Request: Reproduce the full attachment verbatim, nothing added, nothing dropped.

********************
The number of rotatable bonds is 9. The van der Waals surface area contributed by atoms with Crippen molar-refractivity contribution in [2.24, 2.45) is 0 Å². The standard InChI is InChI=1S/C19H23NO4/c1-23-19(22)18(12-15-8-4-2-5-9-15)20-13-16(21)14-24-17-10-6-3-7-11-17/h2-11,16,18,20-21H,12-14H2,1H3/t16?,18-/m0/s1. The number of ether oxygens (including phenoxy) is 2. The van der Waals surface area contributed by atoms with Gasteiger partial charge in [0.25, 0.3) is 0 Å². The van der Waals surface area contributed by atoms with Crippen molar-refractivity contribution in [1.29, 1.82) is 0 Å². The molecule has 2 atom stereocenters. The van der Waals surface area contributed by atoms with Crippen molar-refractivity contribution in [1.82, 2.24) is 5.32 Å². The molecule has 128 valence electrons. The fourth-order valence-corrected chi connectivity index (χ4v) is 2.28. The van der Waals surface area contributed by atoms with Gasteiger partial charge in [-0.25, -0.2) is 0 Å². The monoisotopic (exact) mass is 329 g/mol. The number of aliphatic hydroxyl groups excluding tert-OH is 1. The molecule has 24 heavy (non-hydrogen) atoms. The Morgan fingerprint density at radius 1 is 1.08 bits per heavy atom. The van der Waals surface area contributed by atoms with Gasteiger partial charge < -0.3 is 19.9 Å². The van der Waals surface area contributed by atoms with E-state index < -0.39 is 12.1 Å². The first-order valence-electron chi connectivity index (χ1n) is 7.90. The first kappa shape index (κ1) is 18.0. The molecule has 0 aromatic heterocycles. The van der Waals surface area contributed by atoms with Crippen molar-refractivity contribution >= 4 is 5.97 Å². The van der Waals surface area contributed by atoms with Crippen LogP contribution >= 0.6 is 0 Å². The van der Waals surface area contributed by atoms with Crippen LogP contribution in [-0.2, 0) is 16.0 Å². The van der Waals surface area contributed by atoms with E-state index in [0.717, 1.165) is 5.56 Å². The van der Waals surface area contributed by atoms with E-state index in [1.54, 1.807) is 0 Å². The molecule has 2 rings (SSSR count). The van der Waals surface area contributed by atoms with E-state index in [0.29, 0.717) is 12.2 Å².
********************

The number of rotatable bonds is 9. The van der Waals surface area contributed by atoms with Crippen molar-refractivity contribution in [2.24, 2.45) is 0 Å². The standard InChI is InChI=1S/C19H23NO4/c1-23-19(22)18(12-15-8-4-2-5-9-15)20-13-16(21)14-24-17-10-6-3-7-11-17/h2-11,16,18,20-21H,12-14H2,1H3/t16?,18-/m0/s1. The number of ether oxygens (including phenoxy) is 2. The van der Waals surface area contributed by atoms with Gasteiger partial charge in [0.25, 0.3) is 0 Å². The van der Waals surface area contributed by atoms with Crippen molar-refractivity contribution in [1.29, 1.82) is 0 Å². The molecule has 2 atom stereocenters. The van der Waals surface area contributed by atoms with Crippen molar-refractivity contribution in [1.82, 2.24) is 5.32 Å². The molecule has 128 valence electrons. The fourth-order valence-corrected chi connectivity index (χ4v) is 2.28. The van der Waals surface area contributed by atoms with Gasteiger partial charge in [-0.25, -0.2) is 0 Å². The monoisotopic (exact) mass is 329 g/mol. The number of aliphatic hydroxyl groups excluding tert-OH is 1. The molecule has 24 heavy (non-hydrogen) atoms. The Morgan fingerprint density at radius 1 is 1.08 bits per heavy atom. The van der Waals surface area contributed by atoms with Gasteiger partial charge < -0.3 is 19.9 Å². The van der Waals surface area contributed by atoms with E-state index < -0.39 is 12.1 Å². The first-order valence-electron chi connectivity index (χ1n) is 7.90. The first kappa shape index (κ1) is 18.0. The molecule has 0 aromatic heterocycles. The van der Waals surface area contributed by atoms with Crippen molar-refractivity contribution >= 4 is 5.97 Å². The van der Waals surface area contributed by atoms with Crippen LogP contribution >= 0.6 is 0 Å². The van der Waals surface area contributed by atoms with Crippen LogP contribution in [-0.2, 0) is 16.0 Å². The van der Waals surface area contributed by atoms with E-state index in [0.717, 1.165) is 5.56 Å². The van der Waals surface area contributed by atoms with E-state index in [1.54, 1.807) is 0 Å². The molecule has 2 rings (SSSR count). The van der Waals surface area contributed by atoms with E-state index in [0.29, 0.717) is 12.2 Å².